As is appropriate, several films nominated and selected for the 2020 Top 100 list grappled with the ethics and morality of watching. Nowhere is the line between spectator and participant more painfully blurred than in the story of a man whose job it was to ensure that the production elements of an execution went off smoothly. How is he different from the priests at the heart of Scorsese's Silence who are forced to endure the cries of the suffering? Blade Runner reminds us that there is something holy and painful about watching another consciousness fade into oblivion even if our belief system doesn't tell us that consciousness is made in the image of the God we profess to serve. How much more painful must it be when that consciousness belongs to a fellow human being, however flawed, however crippled, however guilty

It is a cliché of both historians and artists that one death is a tragedy, while one-hundred thousand deaths is a statistic. Where do ninety-five deaths fall on the spectrum? It is a number small enough to be fathomable but large enough to be horrifying. As each execution passes, Carroll Pickett, standing in for all of us, loses another part of himself. Then it happens again...and again...

-- Kenneth R. Morefield

Few political issues reveal the divisions among people who claim to be religious or spiritual more than does the death penalty. 

Like Dead Man Walking, the other great death penalty film on this list, At the Death House Door, argues passionately that the death penalty traumatizes those who are called to enact it. Like soldiers drafted into a war that may or may not be for a cause they agree with, guards, wardens, and chaplains bear the toll not only of the events they witness but also of being isolated physically and emotionally from the a society that would prefer they not go into too much detail when telling us what happens behind closed doors and the end of darkened corridors.

The soul scars of ministering to ninety-five inmates who were put to death may not be visible on Carroll Pickett's skin, but they are evident in his voice--a quiet, faltering, mournful voice a little louder than a whisper but still cowed. Listen closely and you might actually hear the rhythms of the condemned men shuffling towards the gurneys on which they were injected, perhaps not actively resisting but pausing as long as possible between each word, each step.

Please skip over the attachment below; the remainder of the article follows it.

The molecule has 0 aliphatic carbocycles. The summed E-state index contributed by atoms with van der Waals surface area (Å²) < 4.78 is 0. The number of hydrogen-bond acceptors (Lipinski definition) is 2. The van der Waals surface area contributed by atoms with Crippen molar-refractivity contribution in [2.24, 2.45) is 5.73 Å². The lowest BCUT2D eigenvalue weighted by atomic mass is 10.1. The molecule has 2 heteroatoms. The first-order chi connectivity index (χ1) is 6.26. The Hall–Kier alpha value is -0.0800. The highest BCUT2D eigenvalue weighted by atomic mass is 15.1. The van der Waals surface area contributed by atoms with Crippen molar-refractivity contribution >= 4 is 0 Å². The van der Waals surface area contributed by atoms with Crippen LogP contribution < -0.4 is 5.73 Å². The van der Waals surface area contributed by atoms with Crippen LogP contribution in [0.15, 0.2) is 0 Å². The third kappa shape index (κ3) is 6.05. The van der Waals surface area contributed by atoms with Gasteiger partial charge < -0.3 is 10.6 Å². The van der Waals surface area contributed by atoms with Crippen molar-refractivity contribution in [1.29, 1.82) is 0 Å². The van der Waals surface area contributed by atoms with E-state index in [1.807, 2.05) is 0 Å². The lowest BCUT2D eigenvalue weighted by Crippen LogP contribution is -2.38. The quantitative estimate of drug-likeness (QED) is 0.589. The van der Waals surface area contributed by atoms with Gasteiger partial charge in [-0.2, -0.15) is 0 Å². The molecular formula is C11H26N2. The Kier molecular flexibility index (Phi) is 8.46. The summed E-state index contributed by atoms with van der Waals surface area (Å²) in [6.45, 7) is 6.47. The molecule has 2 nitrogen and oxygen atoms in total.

As is appropriate, several films nominated and selected for the 2020 Top 100 list grappled with the ethics and morality of watching. Nowhere is the line between spectator and participant more painfully blurred than in the story of a man whose job it was to ensure that the production elements of an execution went off smoothly. How is he different from the priests at the heart of Scorsese's Silence who are forced to endure the cries of the suffering? Blade Runner reminds us that there is something holy and painful about watching another consciousness fade into oblivion even if our belief system doesn't tell us that consciousness is made in the image of the God we profess to serve. How much more painful must it be when that consciousness belongs to a fellow human being, however flawed, however crippled, however guilty

It is a cliché of both historians and artists that one death is a tragedy, while one-hundred thousand deaths is a statistic. Where do ninety-five deaths fall on the spectrum? It is a number small enough to be fathomable but large enough to be horrifying. As each execution passes, Carroll Pickett, standing in for all of us, loses another part of himself. Then it happens again...and again...

-- Kenneth R. Morefield